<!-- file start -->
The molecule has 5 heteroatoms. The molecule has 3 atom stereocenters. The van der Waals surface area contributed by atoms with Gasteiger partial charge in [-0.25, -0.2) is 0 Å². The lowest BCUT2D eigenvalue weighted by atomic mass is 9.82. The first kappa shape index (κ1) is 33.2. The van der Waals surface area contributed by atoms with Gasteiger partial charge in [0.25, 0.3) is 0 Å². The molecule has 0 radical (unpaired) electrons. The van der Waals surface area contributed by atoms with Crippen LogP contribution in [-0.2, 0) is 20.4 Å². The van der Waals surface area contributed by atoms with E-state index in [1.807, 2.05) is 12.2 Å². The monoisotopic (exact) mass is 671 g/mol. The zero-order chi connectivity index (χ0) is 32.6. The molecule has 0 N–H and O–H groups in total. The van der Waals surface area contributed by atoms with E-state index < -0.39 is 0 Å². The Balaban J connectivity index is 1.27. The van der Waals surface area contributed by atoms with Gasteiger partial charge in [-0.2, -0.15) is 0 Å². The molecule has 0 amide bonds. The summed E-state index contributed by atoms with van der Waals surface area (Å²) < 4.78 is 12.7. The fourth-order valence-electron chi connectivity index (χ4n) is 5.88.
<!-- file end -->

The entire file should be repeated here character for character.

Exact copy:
The molecule has 5 heteroatoms. The molecule has 3 atom stereocenters. The van der Waals surface area contributed by atoms with Gasteiger partial charge in [-0.25, -0.2) is 0 Å². The lowest BCUT2D eigenvalue weighted by atomic mass is 9.82. The first kappa shape index (κ1) is 33.2. The van der Waals surface area contributed by atoms with Gasteiger partial charge in [0.25, 0.3) is 0 Å². The molecule has 0 radical (unpaired) electrons. The van der Waals surface area contributed by atoms with Crippen LogP contribution in [-0.2, 0) is 20.4 Å². The van der Waals surface area contributed by atoms with E-state index in [1.807, 2.05) is 12.2 Å². The monoisotopic (exact) mass is 671 g/mol. The zero-order chi connectivity index (χ0) is 32.6. The molecule has 0 N–H and O–H groups in total. The van der Waals surface area contributed by atoms with E-state index < -0.39 is 0 Å². The Balaban J connectivity index is 1.27. The van der Waals surface area contributed by atoms with Gasteiger partial charge in [-0.2, -0.15) is 0 Å². The molecule has 0 amide bonds. The summed E-state index contributed by atoms with van der Waals surface area (Å²) < 4.78 is 12.7. The fourth-order valence-electron chi connectivity index (χ4n) is 5.88.